A contest pitting age versus youth produced a “scintillating pitching duel,” gushed Motor City sportswriter Brian Bragg.1 The Milwaukee Brewers’ 37-year-old, 254-game winner, Don Sutton, recently acquired as a postseason insurance policy, and 23-year-old Detroit Tigers emerging star Dan Petry, with 40 career wins to his credit, tossed zeros for seven innings until Harvey’s Wallbangers woke up and exploded for four runs in the eighth, leading to a benchmark victory in Sutton’s 17-year-career. “I don’t usually show much emotion,” said the curly-haired, man-permed Sutton. “But it was a big game for the Milwaukee Brewers and my first victory in the American League. Tonight was very special.”2
Skipper Harvey Kuenn’s Brewers were marching to their first division title in their 14-year existence as they prepared for the second game of a three-game series against the Tigers to complete a 15-game homestand in Beer City. [The Brewers were declared second-half winners in the strike-shortened 1981 season and went to the postseason for the first time in franchise history.] The Wallbangers, so named for the club’s slugging prowess, had the big leagues’ best record (81-56), though they led the Baltimore Orioles by just three games in the highly competitive AL East. Sparky Anderson, in his fifth season as Tigers’ pilot after nine immensely successful seasons with the Cincinnati Reds, had his club (71-65) in third place, nine games back in the division.
The Brewers pulled off one of the baseball’s biggest trade-deadline deals when they acquired Sutton from the Houston Astros on August 30 for cash and Kevin Bass, Frank DiPino, and Mike Madden.3 “I hadn’t seen him in person since the 1960s,” quipped Kuenn about Sutton.4 Kuenn played against Sutton when the right-hander was a rookie with the Los Angeles Dodgers in 1966 and he himself was finishing his 15-year career. After 567 starts in the NL, Sutton went the distance in his first trip to the mound in the AL but lost, 4-2, to the Cleveland Indians in the second game of a twin bill on September 2. In his second start, he faced 14-game winner Petry, the Tigers’ second option after staff ace Jack Morris.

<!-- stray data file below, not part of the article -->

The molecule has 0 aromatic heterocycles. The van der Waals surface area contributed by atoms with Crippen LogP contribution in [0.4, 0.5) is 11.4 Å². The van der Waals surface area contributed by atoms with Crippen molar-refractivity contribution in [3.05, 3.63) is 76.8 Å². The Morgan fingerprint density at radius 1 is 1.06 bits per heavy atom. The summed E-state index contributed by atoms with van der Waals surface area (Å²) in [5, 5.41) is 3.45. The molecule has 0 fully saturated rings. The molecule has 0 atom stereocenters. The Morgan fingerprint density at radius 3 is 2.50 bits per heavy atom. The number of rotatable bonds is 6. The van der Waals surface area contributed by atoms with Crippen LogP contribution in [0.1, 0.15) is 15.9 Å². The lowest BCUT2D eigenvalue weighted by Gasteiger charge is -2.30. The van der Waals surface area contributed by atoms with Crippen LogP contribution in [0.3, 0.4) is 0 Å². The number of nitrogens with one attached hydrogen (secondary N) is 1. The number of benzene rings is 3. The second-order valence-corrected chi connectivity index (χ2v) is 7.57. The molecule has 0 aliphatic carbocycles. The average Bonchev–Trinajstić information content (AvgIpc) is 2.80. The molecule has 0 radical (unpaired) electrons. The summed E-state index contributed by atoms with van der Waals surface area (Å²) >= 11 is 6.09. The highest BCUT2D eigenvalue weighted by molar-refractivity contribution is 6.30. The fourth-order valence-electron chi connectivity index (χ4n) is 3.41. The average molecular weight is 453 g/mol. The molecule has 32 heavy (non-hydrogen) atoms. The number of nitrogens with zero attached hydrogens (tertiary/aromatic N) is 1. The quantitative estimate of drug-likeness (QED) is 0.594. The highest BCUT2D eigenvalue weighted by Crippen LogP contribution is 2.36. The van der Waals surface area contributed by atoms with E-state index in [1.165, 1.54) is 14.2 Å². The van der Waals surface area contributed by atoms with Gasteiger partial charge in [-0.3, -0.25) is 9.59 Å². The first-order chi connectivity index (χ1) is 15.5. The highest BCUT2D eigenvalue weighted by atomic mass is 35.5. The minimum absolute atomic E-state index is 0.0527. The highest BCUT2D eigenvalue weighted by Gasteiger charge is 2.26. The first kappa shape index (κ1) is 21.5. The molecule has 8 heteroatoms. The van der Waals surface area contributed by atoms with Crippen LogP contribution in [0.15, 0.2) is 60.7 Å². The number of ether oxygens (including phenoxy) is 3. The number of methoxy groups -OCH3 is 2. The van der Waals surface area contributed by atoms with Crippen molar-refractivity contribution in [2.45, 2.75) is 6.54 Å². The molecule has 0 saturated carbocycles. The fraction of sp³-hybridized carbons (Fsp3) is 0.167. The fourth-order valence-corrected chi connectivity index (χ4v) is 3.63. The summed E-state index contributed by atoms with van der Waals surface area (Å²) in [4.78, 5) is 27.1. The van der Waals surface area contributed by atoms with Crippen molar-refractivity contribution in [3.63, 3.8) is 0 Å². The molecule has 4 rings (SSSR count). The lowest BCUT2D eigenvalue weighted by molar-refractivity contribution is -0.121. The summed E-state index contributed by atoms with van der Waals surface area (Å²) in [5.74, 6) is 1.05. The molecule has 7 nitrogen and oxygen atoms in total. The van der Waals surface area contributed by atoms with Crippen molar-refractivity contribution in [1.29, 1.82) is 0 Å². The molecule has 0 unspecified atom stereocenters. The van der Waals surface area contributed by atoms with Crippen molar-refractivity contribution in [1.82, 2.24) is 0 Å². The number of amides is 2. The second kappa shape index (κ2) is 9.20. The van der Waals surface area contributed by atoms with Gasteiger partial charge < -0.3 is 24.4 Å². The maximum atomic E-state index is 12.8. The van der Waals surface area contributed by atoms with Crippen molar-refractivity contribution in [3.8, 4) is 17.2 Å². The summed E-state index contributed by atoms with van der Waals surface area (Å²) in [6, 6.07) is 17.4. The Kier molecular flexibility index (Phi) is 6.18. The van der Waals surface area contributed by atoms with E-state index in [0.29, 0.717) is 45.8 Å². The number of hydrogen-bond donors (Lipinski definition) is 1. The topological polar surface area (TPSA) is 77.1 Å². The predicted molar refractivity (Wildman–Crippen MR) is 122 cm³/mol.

On a pleasant late summer Tuesday evening, County Stadium drew a disappointing crowd of 11,709 spectators given the hometown Brewers’ pennant ambitions. Because of a malfunctioning transformer, the large scoreboard in center field was not in use; however, for most of this game, the fans didn’t need one to keep score. Sutton and Petry, who had missed his last start with lower-back stiffness, kept the game scoreless through seven innings. “I’ve never seen him with better stuff,” raved Anderson about Petry, who yielded just three hits and a walk through seven.5 Sutton had surrendered six hits (two each to three September call-ups, Howard Johnson, Glenn Wilson, and Mike Laga) and hadn’t walked a batter. “I’m not that quick,” said Sutton. “To be effective I have to throw strikes and change speeds. Tonight, I was as good as I’ve been all year at putting the ball where I wanted to.”6
The Brewers caught a break in the eighth. With one out, Ed Romero hit a bounder to shortstop Alan Trammel, who dove for the ball, but missed it. “This concrete infield got (Petry) tonight,” complained Anderson. “Romero hits that same ball (at Tiger Stadium) and he’s out. Easy.”7 But they weren’t playing in the Old Gray Lady at the corner of Trumbull and Michigan Avenues. The Brewers then benefited from some Tigers inexperience. Starting in place of second baseman Lou Whitaker was regular third sacker Tom Brookens (Howard Johnson was at third), who admitted that he and Trammell should have discussed who’d be responsible for second base with the dangerous Paul Molitor at the plate. After fouling a pitch to right, Molitor hit what sportswriter Vic Feuerherd of the Milwaukee Sentinel described as a “dying quail,” a short blooper to right field.8 Kuenn had called for a hit-and-run; as soon Romero broke for second, so, too, did Brookens, who added, “I catch that ball easy if I’m playing normal.”9